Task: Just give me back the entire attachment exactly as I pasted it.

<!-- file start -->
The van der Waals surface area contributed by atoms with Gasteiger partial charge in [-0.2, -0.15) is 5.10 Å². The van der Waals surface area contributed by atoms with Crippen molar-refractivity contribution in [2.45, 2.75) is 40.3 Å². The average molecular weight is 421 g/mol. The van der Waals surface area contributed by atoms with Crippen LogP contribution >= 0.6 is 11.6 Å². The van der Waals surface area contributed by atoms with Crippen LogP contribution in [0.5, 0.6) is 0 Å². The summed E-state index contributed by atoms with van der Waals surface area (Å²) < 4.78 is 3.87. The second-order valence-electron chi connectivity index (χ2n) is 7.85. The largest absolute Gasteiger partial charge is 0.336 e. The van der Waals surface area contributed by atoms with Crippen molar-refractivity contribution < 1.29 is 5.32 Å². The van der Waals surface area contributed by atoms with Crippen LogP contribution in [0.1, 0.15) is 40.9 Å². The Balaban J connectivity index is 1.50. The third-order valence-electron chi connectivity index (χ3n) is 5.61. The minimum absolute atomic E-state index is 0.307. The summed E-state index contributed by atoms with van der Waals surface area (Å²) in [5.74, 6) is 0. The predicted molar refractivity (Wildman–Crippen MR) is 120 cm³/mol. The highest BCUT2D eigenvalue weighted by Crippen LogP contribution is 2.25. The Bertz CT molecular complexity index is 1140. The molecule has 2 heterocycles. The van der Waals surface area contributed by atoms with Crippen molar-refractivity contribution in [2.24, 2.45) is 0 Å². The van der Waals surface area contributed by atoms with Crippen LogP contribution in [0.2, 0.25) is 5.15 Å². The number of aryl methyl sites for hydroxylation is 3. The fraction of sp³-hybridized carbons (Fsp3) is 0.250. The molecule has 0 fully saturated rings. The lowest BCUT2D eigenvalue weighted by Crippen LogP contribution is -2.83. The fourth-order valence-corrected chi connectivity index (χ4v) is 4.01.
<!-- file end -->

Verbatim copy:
The van der Waals surface area contributed by atoms with Gasteiger partial charge in [-0.2, -0.15) is 5.10 Å². The van der Waals surface area contributed by atoms with Crippen molar-refractivity contribution in [2.45, 2.75) is 40.3 Å². The average molecular weight is 421 g/mol. The van der Waals surface area contributed by atoms with Crippen LogP contribution >= 0.6 is 11.6 Å². The van der Waals surface area contributed by atoms with Crippen LogP contribution in [0.5, 0.6) is 0 Å². The summed E-state index contributed by atoms with van der Waals surface area (Å²) < 4.78 is 3.87. The second-order valence-electron chi connectivity index (χ2n) is 7.85. The largest absolute Gasteiger partial charge is 0.336 e. The van der Waals surface area contributed by atoms with Crippen molar-refractivity contribution < 1.29 is 5.32 Å². The van der Waals surface area contributed by atoms with Crippen LogP contribution in [0.1, 0.15) is 40.9 Å². The Balaban J connectivity index is 1.50. The third-order valence-electron chi connectivity index (χ3n) is 5.61. The minimum absolute atomic E-state index is 0.307. The summed E-state index contributed by atoms with van der Waals surface area (Å²) in [5.74, 6) is 0. The predicted molar refractivity (Wildman–Crippen MR) is 120 cm³/mol. The highest BCUT2D eigenvalue weighted by Crippen LogP contribution is 2.25. The Bertz CT molecular complexity index is 1140. The molecule has 2 heterocycles. The van der Waals surface area contributed by atoms with Crippen molar-refractivity contribution in [2.24, 2.45) is 0 Å². The van der Waals surface area contributed by atoms with Crippen LogP contribution in [0.2, 0.25) is 5.15 Å². The number of aryl methyl sites for hydroxylation is 3. The fraction of sp³-hybridized carbons (Fsp3) is 0.250. The molecule has 0 fully saturated rings. The lowest BCUT2D eigenvalue weighted by Crippen LogP contribution is -2.83. The fourth-order valence-corrected chi connectivity index (χ4v) is 4.01.